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    Suggestions on writing exercises?
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    I have the most difficulty with using the exact word I want. I wish I could write "For lack of a better word" everytime this happens. Reading is an obvious exercise and I read a lot but mostly novels and of course, screenplays. Should I focus on another form of writing? Anybody try listening to audio books or something like that?

    I just feel like I have much more difficulty verbally expressing myself than most writers. I spend so much time going through words in my head before it goes on paper, it's getting really time consuming and annoying - I lose great thoughts and ideas I spontaneously come up with as I'm writing. My friend sent me a free "fill in the blank" type online exercise a few years ago but the site no longer exists. Any iphone apps? For children? I'm desperate.


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    I suggest you read On Writing Well, by William Zinsser. It's probably the best book you can get on the subject. The second best is The Elements of Style, by William Strunk and E. B. White. I've studied writing for twenty years. Most books are bunk. These are by far the best.

    It's not quite what you're asking for. You're asking for something that will stir up a rich vocabulary. This book focuses on thinking clearly. It dispenses with a whole lot of nonsense that clouds your thinking and therefore your writing.


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    Wish I were banned. Drew Ott's Avatar
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    Try the Merriam Webster vocabulary builder. It costs about $4. I bought one recently and fell away from doing the exercises but this is a good reminder to pick it back up.

    How often do you write? I find that my best writing comes when I write every day, and without distractions. Also, if your trouble with word choice is slowing down your rough drafts, don't fear using smaller words.

    Finally, are you sure it's an issue of vocabulary? The best writers are using their natural vocabularies, not looking for big words. You should be able to describe anything with 8th Grade level English. This is especially true in screenwriting, because your fancy vocabulary can't exist in the movie unless it's in the dialogue.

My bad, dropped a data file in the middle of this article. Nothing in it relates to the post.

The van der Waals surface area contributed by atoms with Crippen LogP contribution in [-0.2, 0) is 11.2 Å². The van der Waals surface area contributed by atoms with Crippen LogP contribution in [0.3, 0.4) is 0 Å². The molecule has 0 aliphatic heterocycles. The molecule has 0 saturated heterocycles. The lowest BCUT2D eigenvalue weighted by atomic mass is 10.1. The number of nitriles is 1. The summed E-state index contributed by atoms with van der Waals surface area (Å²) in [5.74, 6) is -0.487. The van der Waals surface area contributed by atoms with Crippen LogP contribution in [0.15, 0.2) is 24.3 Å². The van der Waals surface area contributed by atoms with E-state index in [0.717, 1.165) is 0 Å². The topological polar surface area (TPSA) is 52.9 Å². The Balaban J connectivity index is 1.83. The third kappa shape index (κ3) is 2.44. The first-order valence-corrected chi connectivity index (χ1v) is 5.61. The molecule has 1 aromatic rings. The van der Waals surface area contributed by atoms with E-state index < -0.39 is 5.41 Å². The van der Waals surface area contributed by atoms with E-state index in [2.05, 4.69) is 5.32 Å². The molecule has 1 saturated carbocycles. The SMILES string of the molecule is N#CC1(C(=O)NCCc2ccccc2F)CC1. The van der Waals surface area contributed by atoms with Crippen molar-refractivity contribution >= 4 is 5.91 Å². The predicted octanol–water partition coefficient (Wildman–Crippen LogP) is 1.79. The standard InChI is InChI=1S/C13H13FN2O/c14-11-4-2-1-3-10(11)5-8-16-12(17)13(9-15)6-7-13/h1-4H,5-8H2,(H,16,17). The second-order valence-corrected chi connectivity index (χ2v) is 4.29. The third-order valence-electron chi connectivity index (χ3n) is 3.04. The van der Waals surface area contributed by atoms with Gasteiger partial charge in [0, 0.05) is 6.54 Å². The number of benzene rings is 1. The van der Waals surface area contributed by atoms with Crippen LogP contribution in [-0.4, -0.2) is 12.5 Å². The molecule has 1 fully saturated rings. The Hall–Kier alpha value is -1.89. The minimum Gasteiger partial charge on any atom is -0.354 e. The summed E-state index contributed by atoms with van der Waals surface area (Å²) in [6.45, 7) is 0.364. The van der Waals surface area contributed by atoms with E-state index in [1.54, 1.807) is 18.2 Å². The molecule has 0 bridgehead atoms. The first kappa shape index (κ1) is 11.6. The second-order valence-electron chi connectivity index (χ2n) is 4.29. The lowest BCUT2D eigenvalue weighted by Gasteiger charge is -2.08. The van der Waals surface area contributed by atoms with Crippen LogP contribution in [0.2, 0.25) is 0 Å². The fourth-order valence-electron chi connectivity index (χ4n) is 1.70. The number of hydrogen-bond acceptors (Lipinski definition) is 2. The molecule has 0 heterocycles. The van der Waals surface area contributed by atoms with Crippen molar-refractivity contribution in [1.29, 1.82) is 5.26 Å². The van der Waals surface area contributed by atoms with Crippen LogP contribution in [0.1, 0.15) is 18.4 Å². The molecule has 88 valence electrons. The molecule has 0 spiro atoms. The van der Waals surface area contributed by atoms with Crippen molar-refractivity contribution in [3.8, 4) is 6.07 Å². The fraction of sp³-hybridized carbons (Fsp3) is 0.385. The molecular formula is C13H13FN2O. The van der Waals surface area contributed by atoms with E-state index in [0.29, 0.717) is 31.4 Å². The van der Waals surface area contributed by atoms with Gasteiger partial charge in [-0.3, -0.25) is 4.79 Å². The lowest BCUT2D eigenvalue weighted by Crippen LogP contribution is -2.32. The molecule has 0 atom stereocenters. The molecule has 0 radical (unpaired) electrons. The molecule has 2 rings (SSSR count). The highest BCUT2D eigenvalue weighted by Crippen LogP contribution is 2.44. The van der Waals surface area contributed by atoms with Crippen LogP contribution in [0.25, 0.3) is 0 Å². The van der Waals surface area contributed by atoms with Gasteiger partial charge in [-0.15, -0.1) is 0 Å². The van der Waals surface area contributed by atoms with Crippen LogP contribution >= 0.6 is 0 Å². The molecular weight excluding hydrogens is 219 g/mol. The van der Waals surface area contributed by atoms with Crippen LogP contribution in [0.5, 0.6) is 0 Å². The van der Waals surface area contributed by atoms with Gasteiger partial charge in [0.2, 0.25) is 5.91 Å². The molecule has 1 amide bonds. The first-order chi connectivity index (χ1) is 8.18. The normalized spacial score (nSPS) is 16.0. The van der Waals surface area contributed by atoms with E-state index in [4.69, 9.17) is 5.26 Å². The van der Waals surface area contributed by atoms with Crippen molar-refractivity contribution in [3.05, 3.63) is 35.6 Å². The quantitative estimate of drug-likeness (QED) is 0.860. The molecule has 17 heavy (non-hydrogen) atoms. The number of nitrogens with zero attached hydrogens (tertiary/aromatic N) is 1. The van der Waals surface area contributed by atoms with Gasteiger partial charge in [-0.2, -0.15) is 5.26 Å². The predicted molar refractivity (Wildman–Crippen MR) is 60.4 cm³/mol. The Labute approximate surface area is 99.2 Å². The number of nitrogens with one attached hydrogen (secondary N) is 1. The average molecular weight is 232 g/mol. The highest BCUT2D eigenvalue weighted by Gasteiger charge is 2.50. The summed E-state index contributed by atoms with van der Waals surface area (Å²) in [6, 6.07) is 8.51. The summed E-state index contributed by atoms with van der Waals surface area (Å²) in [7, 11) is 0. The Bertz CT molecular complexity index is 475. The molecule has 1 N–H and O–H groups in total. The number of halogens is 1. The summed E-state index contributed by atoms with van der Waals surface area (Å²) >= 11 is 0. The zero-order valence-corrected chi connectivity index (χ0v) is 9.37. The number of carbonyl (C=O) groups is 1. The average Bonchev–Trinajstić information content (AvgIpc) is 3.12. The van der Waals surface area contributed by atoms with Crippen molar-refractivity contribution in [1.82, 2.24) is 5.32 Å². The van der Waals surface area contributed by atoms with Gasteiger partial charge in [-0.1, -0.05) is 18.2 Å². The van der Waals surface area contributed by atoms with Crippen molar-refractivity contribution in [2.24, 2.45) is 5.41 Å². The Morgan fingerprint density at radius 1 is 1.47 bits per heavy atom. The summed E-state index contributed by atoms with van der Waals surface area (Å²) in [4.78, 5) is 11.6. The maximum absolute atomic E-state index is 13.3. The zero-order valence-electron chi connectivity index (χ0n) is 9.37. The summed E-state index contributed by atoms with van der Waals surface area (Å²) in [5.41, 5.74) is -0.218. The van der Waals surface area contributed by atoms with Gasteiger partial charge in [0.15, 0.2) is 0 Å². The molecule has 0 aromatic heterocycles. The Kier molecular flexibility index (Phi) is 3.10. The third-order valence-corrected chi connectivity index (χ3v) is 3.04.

"You'd better cure all those personal problems that might be holding back something you want to say." -John Cassavetes


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    Senior Member Batutta's Avatar
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    Good suggestions above. I also got a lot out of "The First Five Pages" by Noah Lukeman. And from Isaac Asimov I read probably the best advice on writing -- TO BE CLEAR. Always ask yourself, is what I'm writing being communicated clearly to the reader. And then just keep writing. Write, write and write some more. It gets easier. The nuts and bolts of building story and character never gets easier, but finding the right words to communicate your ideas with definitely gets easier with practice.
    "Money doesn't make films...You just do it and take the initiative." - Werner Herzog


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    If you're just having issues with finding words try reading the dictionary cover to cover. I'm not joking. I did it three times as a kid. If you're not that in love with language (you don't have to be to tell a visual story but it helps) then a thesaurus is a fantastic tool. I love to pick a word at random in the thesaurus, pick one of the synonyms (or antonyms for a variation of the game) and move through it like idly clicking through pages on the internet leading to 'how did i get here' moments. If you have any interest in language whatsoever it is fun and you will discover some really cool words. You start to get a feel for connotations if you do it often enough, although it is good to pair it with a dictionary for any word you actually want to use. It is very rare that two words actually mean the exact same thing, thesaurus generates words with similar meanings and they aren't always interchangeable in context. Understanding when to use one or the other is very important for a writer. They are particularly good for finding a word on the tip of your tongue, if you can get ballpark you'll often find it in the thesaurus. Rhyming dictionaries are pretty cool too. Get hard copies. Feel it in your hands. Don't have your primary tools on the computer screen. Turn off spell check (at least until you are editing).